Lastly, we can generate the client boilerplate code by using the following command. This file must be copied to the client module directory.
$ ballerina grpc --input streaming-stub.proto --mode client --output . // Copy the generated file to the client module directory located at $ cp service/BillingServer_sample_client.bal <PROJECT_DIRECTORY>/src/client
Now that the preparations are done, we can start to implement the server. The server boilerplate code can be edited over with the resource functions included in this section.
The resource function for
quickBilling (client streaming) can be defined as follows.
The client’s streamed messages are made available as a stream object argument, which can be iterated through using a loop processing each message sent by the client. Once the client stream has completed, a
grpc:EOS error is returned, which can be used to identify when to send the final response message (the final bill) to the client using the caller object.
The resource function
oneByOneBilling (bi-directional streaming) can be defined as follows.
The code above is similar to the
quickBilling resource function code. The only difference here is that, as this is a bi-directional streaming resource, for each message that is processed, the interim bill value is sent back to the client using the caller object.
To test the above gRPC streaming server, I have included an example of client implementation in this article. The following can be added to the client code generated using the Ballerinalang gRPC tool.
When running the above client an argument is required, which indicates whether to use
onByOneBilling. Based on this, the correct call is initialized, returning a streaming client object. Using this object, three messages are streamed to the server, and finally, the complete signal is sent to the server. The
BillingServerMessageListener, which was registered during the initialization phase, captures the messages and the complete signal sent by the server.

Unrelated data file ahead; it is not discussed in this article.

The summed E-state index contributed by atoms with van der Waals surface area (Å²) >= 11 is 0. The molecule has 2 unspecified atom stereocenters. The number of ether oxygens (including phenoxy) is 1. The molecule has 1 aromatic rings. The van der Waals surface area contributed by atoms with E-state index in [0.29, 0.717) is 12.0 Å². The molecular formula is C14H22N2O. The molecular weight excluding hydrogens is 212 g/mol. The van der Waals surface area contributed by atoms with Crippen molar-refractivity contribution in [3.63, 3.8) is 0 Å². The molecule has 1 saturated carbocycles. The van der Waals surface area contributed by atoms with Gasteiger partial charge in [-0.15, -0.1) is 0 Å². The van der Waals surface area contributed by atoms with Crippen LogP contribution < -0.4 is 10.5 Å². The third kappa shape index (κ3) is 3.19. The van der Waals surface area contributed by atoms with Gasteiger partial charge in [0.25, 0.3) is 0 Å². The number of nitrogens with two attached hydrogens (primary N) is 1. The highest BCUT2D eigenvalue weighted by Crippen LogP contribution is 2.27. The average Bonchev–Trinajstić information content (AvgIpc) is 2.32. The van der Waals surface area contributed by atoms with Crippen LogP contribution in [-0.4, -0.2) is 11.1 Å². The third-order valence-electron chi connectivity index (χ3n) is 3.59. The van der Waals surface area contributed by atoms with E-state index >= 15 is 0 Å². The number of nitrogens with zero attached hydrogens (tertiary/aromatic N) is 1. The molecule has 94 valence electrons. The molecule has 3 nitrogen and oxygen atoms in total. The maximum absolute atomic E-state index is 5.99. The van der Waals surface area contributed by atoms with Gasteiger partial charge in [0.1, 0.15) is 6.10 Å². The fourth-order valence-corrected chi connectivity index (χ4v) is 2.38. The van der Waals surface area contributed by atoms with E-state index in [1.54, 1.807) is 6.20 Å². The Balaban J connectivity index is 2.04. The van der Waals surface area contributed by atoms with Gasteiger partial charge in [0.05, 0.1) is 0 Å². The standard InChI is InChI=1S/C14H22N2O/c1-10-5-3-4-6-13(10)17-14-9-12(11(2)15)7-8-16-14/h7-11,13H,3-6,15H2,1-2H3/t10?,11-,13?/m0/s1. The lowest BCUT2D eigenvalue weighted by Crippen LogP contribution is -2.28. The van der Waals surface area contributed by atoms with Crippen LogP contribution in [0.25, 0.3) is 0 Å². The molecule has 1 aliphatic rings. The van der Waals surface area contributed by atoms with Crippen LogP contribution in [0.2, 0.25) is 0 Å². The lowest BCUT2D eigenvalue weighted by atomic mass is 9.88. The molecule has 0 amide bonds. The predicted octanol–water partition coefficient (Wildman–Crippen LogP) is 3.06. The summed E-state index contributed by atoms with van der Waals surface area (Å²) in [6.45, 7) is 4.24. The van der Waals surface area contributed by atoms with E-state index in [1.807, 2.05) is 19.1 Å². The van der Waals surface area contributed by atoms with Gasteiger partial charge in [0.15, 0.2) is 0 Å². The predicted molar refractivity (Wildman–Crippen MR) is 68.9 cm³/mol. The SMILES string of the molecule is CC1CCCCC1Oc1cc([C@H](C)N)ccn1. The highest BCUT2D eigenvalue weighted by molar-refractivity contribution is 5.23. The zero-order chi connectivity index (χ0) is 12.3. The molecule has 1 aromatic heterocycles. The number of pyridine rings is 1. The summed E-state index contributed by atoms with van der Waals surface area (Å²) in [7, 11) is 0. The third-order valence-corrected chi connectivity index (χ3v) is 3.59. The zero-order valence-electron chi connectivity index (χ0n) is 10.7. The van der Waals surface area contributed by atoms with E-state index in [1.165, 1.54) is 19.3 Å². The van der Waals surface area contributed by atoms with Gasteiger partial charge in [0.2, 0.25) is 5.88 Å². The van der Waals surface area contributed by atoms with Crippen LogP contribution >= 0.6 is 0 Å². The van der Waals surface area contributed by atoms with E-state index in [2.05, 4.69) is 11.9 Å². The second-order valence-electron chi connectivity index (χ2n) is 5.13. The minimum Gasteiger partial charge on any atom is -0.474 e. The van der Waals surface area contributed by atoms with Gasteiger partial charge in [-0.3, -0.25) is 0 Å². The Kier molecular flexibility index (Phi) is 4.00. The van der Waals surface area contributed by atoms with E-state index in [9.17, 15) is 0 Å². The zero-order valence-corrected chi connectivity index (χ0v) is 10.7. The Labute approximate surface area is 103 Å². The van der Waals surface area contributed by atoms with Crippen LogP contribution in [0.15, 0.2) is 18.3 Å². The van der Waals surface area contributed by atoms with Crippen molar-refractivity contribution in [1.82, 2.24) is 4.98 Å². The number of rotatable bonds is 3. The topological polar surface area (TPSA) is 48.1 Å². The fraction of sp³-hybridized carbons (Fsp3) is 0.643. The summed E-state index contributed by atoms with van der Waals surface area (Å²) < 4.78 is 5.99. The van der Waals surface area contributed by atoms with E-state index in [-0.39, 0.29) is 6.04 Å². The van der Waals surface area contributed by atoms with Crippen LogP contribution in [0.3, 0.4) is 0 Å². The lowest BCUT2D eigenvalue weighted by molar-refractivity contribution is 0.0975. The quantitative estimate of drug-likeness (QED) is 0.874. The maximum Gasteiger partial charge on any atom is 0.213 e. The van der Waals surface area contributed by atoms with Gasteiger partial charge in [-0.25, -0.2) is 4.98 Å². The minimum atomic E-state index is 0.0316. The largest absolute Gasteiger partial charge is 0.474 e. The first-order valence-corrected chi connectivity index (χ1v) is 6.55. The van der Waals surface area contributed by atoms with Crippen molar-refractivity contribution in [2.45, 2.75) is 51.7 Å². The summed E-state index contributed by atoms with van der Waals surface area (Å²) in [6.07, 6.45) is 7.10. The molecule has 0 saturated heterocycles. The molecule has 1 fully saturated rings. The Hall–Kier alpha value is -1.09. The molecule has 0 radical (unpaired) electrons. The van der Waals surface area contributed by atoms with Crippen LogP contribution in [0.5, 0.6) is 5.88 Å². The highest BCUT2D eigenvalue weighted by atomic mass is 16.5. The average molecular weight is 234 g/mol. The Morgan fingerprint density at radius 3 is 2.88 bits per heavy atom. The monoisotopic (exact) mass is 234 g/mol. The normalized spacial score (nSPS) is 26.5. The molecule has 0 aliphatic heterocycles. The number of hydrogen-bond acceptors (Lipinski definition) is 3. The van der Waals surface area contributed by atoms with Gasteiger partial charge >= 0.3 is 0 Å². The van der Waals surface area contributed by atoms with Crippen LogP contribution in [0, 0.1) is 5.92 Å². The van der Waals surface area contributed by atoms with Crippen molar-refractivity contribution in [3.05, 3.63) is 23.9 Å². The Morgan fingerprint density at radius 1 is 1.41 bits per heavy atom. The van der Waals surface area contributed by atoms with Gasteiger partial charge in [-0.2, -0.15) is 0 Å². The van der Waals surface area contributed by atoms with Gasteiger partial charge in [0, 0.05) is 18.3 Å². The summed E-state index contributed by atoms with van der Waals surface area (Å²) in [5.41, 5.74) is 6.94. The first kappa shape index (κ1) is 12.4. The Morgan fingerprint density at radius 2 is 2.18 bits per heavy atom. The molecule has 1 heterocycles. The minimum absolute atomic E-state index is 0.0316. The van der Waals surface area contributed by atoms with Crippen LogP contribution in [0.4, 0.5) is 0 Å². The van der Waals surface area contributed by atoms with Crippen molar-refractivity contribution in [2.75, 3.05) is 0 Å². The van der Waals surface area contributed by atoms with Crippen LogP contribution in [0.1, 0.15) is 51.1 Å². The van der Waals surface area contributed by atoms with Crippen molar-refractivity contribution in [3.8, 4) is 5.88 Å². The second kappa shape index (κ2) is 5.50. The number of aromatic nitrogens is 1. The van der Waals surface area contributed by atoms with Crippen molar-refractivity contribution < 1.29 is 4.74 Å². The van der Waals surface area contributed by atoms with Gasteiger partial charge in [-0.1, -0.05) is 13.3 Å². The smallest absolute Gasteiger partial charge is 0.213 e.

Trying Out the Example
Finally, it’s time to lay back, relax, try out the code we just implemented and see the magic in action. We’ll start by running the server using the following command.
$ ballerina run server
Once the server is up and running, we can test out the client streaming and bi-directional streaming remote procedure calls separately. When running the client, include the “quick” flag for the former and the “oneByOne” flag for the latter. The command for running them and the expected results are illustrated below.
// Calling the quickBilling resource $ ballerina run client quick Starting Quick billing service Sent item: Apples Quantity: 4 Price: 30.5 Sent item: Oranges Quantity: 6 Price: 43.4 Sent item: Grapes Quantity: 20 Price: 11.5 Received Final Bill Total: 612.4 for 30 items Quick billing completed // Calling the oneByOneBilling resource $ ballerina run client oneByOne Starting One by one billing service Sent item: Apples Quantity: 4 Price: 30.5 Sent item: Oranges Quantity: 6 Price: 43.4 Sent item: Grapes Quantity: 20 Price: 11.5 Received Interim Bill Total: 122.0 for 4 items Received Interim Bill Total: 382.4 for 10 items Received Interim Bill Total: 612.4 for 30 items Received Final Bill Total: 612.4 for 30 items One by one billing completed
Congratulations if you were able to make it up to this point. Getting a gRPC streaming service up and running in Ballerinalang is exceedingly simple and you have mastered everything you need to get there.
If you want to take a look at the entire implementation of the example above, you can find it in this GitHub repository.
With gRPC being increasingly adopted in microservices-based applications, Ballerinalang provides a graceful language embedded approach to implement it. This is taken a step further in the Ballerinalang Swan Lake Preview 1 release with a server-side re-haul of gRPC streaming, providing a cleaner way to handle client streams and multiple resource support within a single service.
There is no better way than trying the above example out yourself to see how easy and quick it is to implement and get a gRPC streaming service up and running using Ballerinalang.
Here are some resources to get you started with Ballerinalang:
Published at DZone with permission of Daksith Jayasinghe . See the original article here.